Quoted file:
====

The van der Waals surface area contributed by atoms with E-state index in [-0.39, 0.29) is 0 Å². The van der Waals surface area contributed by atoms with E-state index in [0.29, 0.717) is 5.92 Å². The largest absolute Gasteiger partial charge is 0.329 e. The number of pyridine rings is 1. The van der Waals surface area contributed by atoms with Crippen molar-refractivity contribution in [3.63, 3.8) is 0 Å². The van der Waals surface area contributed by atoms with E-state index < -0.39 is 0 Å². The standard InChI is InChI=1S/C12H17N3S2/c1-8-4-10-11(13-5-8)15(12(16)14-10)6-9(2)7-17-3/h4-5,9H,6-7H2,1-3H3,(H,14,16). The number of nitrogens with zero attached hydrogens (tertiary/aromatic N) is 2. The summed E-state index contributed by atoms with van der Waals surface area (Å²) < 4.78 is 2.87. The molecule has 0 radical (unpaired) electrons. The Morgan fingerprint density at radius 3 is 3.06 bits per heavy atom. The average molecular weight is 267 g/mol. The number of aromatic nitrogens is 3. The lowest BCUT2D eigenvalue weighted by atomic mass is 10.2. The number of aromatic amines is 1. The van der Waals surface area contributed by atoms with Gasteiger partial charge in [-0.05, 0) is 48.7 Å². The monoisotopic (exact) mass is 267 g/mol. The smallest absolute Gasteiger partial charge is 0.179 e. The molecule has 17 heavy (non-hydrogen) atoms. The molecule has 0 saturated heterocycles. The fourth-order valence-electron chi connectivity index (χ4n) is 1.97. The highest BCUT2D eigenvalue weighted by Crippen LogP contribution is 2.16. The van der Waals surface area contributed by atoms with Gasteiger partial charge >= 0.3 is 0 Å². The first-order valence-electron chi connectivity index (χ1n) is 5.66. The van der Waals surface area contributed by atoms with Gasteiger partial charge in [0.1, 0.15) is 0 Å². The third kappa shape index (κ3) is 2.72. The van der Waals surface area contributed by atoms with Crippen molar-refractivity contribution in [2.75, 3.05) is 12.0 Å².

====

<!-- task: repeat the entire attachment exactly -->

The van der Waals surface area contributed by atoms with E-state index in [-0.39, 0.29) is 0 Å². The van der Waals surface area contributed by atoms with E-state index in [0.29, 0.717) is 5.92 Å². The largest absolute Gasteiger partial charge is 0.329 e. The number of pyridine rings is 1. The van der Waals surface area contributed by atoms with Crippen molar-refractivity contribution in [3.63, 3.8) is 0 Å². The van der Waals surface area contributed by atoms with E-state index < -0.39 is 0 Å². The standard InChI is InChI=1S/C12H17N3S2/c1-8-4-10-11(13-5-8)15(12(16)14-10)6-9(2)7-17-3/h4-5,9H,6-7H2,1-3H3,(H,14,16). The number of nitrogens with zero attached hydrogens (tertiary/aromatic N) is 2. The summed E-state index contributed by atoms with van der Waals surface area (Å²) < 4.78 is 2.87. The molecule has 0 radical (unpaired) electrons. The Morgan fingerprint density at radius 3 is 3.06 bits per heavy atom. The average molecular weight is 267 g/mol. The number of aromatic nitrogens is 3. The lowest BCUT2D eigenvalue weighted by atomic mass is 10.2. The number of aromatic amines is 1. The van der Waals surface area contributed by atoms with Gasteiger partial charge in [-0.05, 0) is 48.7 Å². The monoisotopic (exact) mass is 267 g/mol. The smallest absolute Gasteiger partial charge is 0.179 e. The molecule has 17 heavy (non-hydrogen) atoms. The molecule has 0 saturated heterocycles. The fourth-order valence-electron chi connectivity index (χ4n) is 1.97. The highest BCUT2D eigenvalue weighted by Crippen LogP contribution is 2.16. The van der Waals surface area contributed by atoms with Gasteiger partial charge >= 0.3 is 0 Å². The first-order valence-electron chi connectivity index (χ1n) is 5.66. The van der Waals surface area contributed by atoms with Gasteiger partial charge in [0.1, 0.15) is 0 Å². The third kappa shape index (κ3) is 2.72. The van der Waals surface area contributed by atoms with Crippen molar-refractivity contribution in [2.75, 3.05) is 12.0 Å².